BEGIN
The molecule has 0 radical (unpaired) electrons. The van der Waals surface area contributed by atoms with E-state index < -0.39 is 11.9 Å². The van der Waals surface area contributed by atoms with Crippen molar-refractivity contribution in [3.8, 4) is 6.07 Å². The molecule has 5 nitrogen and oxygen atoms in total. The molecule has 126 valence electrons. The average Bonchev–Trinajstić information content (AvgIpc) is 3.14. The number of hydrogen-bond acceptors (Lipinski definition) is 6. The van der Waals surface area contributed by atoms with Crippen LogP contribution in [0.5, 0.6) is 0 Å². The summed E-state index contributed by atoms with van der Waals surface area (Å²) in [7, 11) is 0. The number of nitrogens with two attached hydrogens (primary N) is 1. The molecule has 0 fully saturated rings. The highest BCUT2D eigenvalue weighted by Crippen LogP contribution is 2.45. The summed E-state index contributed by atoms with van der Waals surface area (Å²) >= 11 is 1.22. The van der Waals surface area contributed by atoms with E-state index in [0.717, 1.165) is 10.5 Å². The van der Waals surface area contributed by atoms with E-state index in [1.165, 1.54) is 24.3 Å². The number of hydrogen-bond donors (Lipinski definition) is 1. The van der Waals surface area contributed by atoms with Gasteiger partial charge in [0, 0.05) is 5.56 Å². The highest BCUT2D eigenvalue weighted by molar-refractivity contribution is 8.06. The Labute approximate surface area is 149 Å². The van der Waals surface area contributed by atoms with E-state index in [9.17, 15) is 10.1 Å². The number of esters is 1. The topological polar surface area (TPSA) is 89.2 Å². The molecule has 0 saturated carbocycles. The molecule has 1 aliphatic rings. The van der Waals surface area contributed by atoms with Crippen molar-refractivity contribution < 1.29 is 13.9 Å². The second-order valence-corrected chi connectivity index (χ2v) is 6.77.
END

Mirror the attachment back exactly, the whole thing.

The molecule has 0 radical (unpaired) electrons. The van der Waals surface area contributed by atoms with E-state index < -0.39 is 11.9 Å². The van der Waals surface area contributed by atoms with Crippen molar-refractivity contribution in [3.8, 4) is 6.07 Å². The molecule has 5 nitrogen and oxygen atoms in total. The molecule has 126 valence electrons. The average Bonchev–Trinajstić information content (AvgIpc) is 3.14. The number of hydrogen-bond acceptors (Lipinski definition) is 6. The van der Waals surface area contributed by atoms with Crippen LogP contribution in [0.5, 0.6) is 0 Å². The summed E-state index contributed by atoms with van der Waals surface area (Å²) in [7, 11) is 0. The number of nitrogens with two attached hydrogens (primary N) is 1. The molecule has 0 fully saturated rings. The highest BCUT2D eigenvalue weighted by Crippen LogP contribution is 2.45. The summed E-state index contributed by atoms with van der Waals surface area (Å²) >= 11 is 1.22. The van der Waals surface area contributed by atoms with E-state index in [0.717, 1.165) is 10.5 Å². The van der Waals surface area contributed by atoms with E-state index in [1.165, 1.54) is 24.3 Å². The number of hydrogen-bond donors (Lipinski definition) is 1. The van der Waals surface area contributed by atoms with Gasteiger partial charge in [0, 0.05) is 5.56 Å². The highest BCUT2D eigenvalue weighted by molar-refractivity contribution is 8.06. The Labute approximate surface area is 149 Å². The van der Waals surface area contributed by atoms with E-state index in [9.17, 15) is 10.1 Å². The number of esters is 1. The topological polar surface area (TPSA) is 89.2 Å². The molecule has 0 saturated carbocycles. The molecule has 1 aliphatic rings. The van der Waals surface area contributed by atoms with Crippen molar-refractivity contribution < 1.29 is 13.9 Å². The second-order valence-corrected chi connectivity index (χ2v) is 6.77.